He purchased a J/24 (#2502) in 1982 and began racing it on the St. Johns River. He did very well on the J/24 in the river, but he would soon learn that there was a long way to go to do well on a national one-design level. Peter traveled to Key West for the 1997 Midwinters, bringing along his Thistle buddies to crew for him. It was a shock to see how all of the other boats were prepared compared to his. He had fun but finished in the back of the pack. A goal was set! Peter was determined to build a team that could compete with the best. At that time, his boat (2502) was named Tarheel, but Peter, being the leader he was, renamed the new boat (5287) Team Tarheel to reflect that concept. Team Tarheel sailed well regionally, but lacked that national level result. It took many years, but Peter and Team Tarheel achieved Top 10 results in National, North American and World Championships, and won consecutive Midwinter Championships in the J/24 Class.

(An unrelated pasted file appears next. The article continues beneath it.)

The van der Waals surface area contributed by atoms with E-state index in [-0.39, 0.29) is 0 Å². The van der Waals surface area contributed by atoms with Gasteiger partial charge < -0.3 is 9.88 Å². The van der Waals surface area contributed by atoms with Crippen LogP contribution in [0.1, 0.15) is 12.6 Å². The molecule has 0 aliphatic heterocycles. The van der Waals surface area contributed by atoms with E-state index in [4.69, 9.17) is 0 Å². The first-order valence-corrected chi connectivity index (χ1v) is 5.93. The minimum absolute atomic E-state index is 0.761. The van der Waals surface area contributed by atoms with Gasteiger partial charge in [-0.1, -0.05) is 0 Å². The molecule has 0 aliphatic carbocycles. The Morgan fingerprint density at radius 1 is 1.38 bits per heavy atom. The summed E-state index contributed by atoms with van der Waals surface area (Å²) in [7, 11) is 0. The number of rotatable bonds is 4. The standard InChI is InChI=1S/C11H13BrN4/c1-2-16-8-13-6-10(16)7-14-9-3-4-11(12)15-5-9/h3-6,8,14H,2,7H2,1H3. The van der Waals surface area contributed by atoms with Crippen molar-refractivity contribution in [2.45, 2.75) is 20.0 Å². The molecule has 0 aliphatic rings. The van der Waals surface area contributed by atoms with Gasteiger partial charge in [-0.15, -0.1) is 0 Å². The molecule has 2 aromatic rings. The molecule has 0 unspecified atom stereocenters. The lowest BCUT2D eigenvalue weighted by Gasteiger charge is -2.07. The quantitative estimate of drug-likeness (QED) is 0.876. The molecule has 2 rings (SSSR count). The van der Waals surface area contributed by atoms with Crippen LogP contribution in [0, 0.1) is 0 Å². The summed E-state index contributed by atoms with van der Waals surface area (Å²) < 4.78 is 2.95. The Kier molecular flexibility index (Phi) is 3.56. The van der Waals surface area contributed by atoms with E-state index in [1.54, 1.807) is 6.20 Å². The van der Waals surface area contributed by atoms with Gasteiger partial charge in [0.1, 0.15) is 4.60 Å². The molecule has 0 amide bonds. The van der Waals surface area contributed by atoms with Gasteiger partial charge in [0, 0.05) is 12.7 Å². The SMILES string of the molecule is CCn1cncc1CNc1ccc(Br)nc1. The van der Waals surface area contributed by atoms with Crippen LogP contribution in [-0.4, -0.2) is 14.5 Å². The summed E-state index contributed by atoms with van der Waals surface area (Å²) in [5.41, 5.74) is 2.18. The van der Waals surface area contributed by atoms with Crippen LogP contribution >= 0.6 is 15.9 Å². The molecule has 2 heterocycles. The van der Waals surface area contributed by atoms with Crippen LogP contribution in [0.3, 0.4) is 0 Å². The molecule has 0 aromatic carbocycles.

A few of his many other sailing accomplishments were a fourth place finish in the 1991 Thistle Nationals sailing with his wife and son, and winning the 2003 Thistle Midwinter East regatta as a forward crew at age 57. Peter is survived by his wife Lynn, son Dr. Peter Bream Jr. (Mary) and daughter Mary Chupp (Charlie). He has seven grandchildren, three step-grandchildren and one great-granddaughter. His Memorial service will be held Saturday November 5, 2016 at 10:00 am at Assumption Catholic Church in Jacksonville, Florida.
J Cruisers continue their adventures around the world, below are a selection of most excellent "blogs" written by their prolific publishers. Some terribly amusing anecdotes and pearls of wisdom are contained in their blogs. Read some! You'll love it.
* The J/40 HERON REACH sailed by Virginia and Jerry is participating in the Blue Planet Odyssey project and have recently joined them in the Marquesas Islands in the Eastern Pacific. Learn more about their adventures and experiences here- http://heronreachodyssey.blogspot.com/